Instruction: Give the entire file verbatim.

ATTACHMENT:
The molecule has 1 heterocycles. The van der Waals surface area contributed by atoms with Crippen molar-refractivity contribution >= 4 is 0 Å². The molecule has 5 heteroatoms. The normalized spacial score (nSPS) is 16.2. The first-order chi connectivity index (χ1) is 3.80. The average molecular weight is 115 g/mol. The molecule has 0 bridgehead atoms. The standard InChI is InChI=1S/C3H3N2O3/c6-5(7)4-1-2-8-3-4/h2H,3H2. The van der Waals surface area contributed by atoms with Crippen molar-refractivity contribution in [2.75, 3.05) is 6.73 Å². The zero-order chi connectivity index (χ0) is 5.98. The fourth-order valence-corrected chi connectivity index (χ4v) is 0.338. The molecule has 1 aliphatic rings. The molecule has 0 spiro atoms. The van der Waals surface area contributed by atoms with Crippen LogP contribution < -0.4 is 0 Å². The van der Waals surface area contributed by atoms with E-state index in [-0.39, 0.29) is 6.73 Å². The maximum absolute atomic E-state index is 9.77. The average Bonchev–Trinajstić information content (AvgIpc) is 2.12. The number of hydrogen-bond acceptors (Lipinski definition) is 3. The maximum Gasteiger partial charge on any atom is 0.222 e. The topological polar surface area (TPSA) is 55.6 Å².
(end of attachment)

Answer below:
The molecule has 1 heterocycles. The van der Waals surface area contributed by atoms with Crippen molar-refractivity contribution >= 4 is 0 Å². The molecule has 5 heteroatoms. The normalized spacial score (nSPS) is 16.2. The first-order chi connectivity index (χ1) is 3.80. The average molecular weight is 115 g/mol. The molecule has 0 bridgehead atoms. The standard InChI is InChI=1S/C3H3N2O3/c6-5(7)4-1-2-8-3-4/h2H,3H2. The van der Waals surface area contributed by atoms with Crippen molar-refractivity contribution in [2.75, 3.05) is 6.73 Å². The zero-order chi connectivity index (χ0) is 5.98. The fourth-order valence-corrected chi connectivity index (χ4v) is 0.338. The molecule has 1 aliphatic rings. The molecule has 0 spiro atoms. The van der Waals surface area contributed by atoms with Crippen LogP contribution < -0.4 is 0 Å². The van der Waals surface area contributed by atoms with E-state index in [-0.39, 0.29) is 6.73 Å². The maximum absolute atomic E-state index is 9.77. The average Bonchev–Trinajstić information content (AvgIpc) is 2.12. The number of hydrogen-bond acceptors (Lipinski definition) is 3. The maximum Gasteiger partial charge on any atom is 0.222 e. The topological polar surface area (TPSA) is 55.6 Å².